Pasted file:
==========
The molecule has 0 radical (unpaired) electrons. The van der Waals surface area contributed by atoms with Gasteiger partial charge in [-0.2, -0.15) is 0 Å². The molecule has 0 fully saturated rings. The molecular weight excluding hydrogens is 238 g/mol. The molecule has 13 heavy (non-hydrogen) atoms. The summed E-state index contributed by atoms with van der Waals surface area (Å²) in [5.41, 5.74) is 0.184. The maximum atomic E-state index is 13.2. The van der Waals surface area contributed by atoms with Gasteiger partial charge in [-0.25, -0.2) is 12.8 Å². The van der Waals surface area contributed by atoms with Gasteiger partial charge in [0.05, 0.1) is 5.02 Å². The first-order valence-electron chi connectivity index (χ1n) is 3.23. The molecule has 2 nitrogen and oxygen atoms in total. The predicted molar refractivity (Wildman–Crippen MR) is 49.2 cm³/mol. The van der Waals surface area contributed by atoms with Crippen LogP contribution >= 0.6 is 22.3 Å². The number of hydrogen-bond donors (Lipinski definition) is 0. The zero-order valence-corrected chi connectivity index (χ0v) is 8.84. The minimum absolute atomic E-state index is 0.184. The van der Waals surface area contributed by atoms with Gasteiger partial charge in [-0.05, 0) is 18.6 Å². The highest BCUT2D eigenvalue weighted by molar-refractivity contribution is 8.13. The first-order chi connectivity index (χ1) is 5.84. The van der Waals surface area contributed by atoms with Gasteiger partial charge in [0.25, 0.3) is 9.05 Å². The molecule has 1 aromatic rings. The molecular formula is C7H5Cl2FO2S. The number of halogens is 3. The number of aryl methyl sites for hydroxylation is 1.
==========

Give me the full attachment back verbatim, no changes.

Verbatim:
The molecule has 0 radical (unpaired) electrons. The van der Waals surface area contributed by atoms with Gasteiger partial charge in [-0.2, -0.15) is 0 Å². The molecule has 0 fully saturated rings. The molecular weight excluding hydrogens is 238 g/mol. The molecule has 13 heavy (non-hydrogen) atoms. The summed E-state index contributed by atoms with van der Waals surface area (Å²) in [5.41, 5.74) is 0.184. The maximum atomic E-state index is 13.2. The van der Waals surface area contributed by atoms with Gasteiger partial charge in [-0.25, -0.2) is 12.8 Å². The van der Waals surface area contributed by atoms with Gasteiger partial charge in [0.05, 0.1) is 5.02 Å². The first-order valence-electron chi connectivity index (χ1n) is 3.23. The molecule has 2 nitrogen and oxygen atoms in total. The predicted molar refractivity (Wildman–Crippen MR) is 49.2 cm³/mol. The van der Waals surface area contributed by atoms with Crippen LogP contribution >= 0.6 is 22.3 Å². The number of hydrogen-bond donors (Lipinski definition) is 0. The zero-order valence-corrected chi connectivity index (χ0v) is 8.84. The minimum absolute atomic E-state index is 0.184. The van der Waals surface area contributed by atoms with Gasteiger partial charge in [-0.05, 0) is 18.6 Å². The highest BCUT2D eigenvalue weighted by molar-refractivity contribution is 8.13. The first-order chi connectivity index (χ1) is 5.84. The van der Waals surface area contributed by atoms with Gasteiger partial charge in [0.25, 0.3) is 9.05 Å². The molecule has 1 aromatic rings. The molecular formula is C7H5Cl2FO2S. The number of halogens is 3. The number of aryl methyl sites for hydroxylation is 1.